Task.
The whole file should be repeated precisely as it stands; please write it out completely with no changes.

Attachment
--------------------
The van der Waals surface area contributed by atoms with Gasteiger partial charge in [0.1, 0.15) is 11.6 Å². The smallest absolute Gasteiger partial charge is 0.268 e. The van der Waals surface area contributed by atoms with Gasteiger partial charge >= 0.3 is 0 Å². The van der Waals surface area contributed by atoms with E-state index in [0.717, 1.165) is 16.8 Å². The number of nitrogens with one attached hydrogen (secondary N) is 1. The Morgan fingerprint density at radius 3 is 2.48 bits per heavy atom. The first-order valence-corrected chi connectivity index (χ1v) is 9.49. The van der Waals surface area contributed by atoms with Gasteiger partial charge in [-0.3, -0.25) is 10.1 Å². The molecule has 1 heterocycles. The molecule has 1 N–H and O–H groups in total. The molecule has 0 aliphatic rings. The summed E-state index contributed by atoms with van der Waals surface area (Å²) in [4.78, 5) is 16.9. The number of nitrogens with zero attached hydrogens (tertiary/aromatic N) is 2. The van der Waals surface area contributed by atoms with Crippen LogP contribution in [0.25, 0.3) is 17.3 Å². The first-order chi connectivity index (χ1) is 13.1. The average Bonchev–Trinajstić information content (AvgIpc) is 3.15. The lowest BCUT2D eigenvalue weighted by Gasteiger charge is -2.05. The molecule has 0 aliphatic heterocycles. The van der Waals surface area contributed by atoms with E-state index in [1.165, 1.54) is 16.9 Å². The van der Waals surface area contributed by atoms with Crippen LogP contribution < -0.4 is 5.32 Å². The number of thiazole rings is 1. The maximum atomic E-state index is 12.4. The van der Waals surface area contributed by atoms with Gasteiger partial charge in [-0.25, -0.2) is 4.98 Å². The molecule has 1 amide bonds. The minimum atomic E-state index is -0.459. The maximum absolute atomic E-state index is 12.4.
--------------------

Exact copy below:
The van der Waals surface area contributed by atoms with Gasteiger partial charge in [0.1, 0.15) is 11.6 Å². The smallest absolute Gasteiger partial charge is 0.268 e. The van der Waals surface area contributed by atoms with Gasteiger partial charge >= 0.3 is 0 Å². The van der Waals surface area contributed by atoms with E-state index in [0.717, 1.165) is 16.8 Å². The number of nitrogens with one attached hydrogen (secondary N) is 1. The Morgan fingerprint density at radius 3 is 2.48 bits per heavy atom. The first-order valence-corrected chi connectivity index (χ1v) is 9.49. The van der Waals surface area contributed by atoms with Gasteiger partial charge in [-0.3, -0.25) is 10.1 Å². The molecule has 1 heterocycles. The molecule has 1 N–H and O–H groups in total. The molecule has 0 aliphatic rings. The summed E-state index contributed by atoms with van der Waals surface area (Å²) in [4.78, 5) is 16.9. The number of nitrogens with zero attached hydrogens (tertiary/aromatic N) is 2. The van der Waals surface area contributed by atoms with Crippen LogP contribution in [0.25, 0.3) is 17.3 Å². The first-order chi connectivity index (χ1) is 13.1. The average Bonchev–Trinajstić information content (AvgIpc) is 3.15. The lowest BCUT2D eigenvalue weighted by Gasteiger charge is -2.05. The molecule has 0 aliphatic heterocycles. The van der Waals surface area contributed by atoms with E-state index in [1.165, 1.54) is 16.9 Å². The van der Waals surface area contributed by atoms with Crippen LogP contribution < -0.4 is 5.32 Å². The number of thiazole rings is 1. The maximum atomic E-state index is 12.4. The van der Waals surface area contributed by atoms with Gasteiger partial charge in [-0.25, -0.2) is 4.98 Å². The molecule has 1 amide bonds. The minimum atomic E-state index is -0.459. The maximum absolute atomic E-state index is 12.4.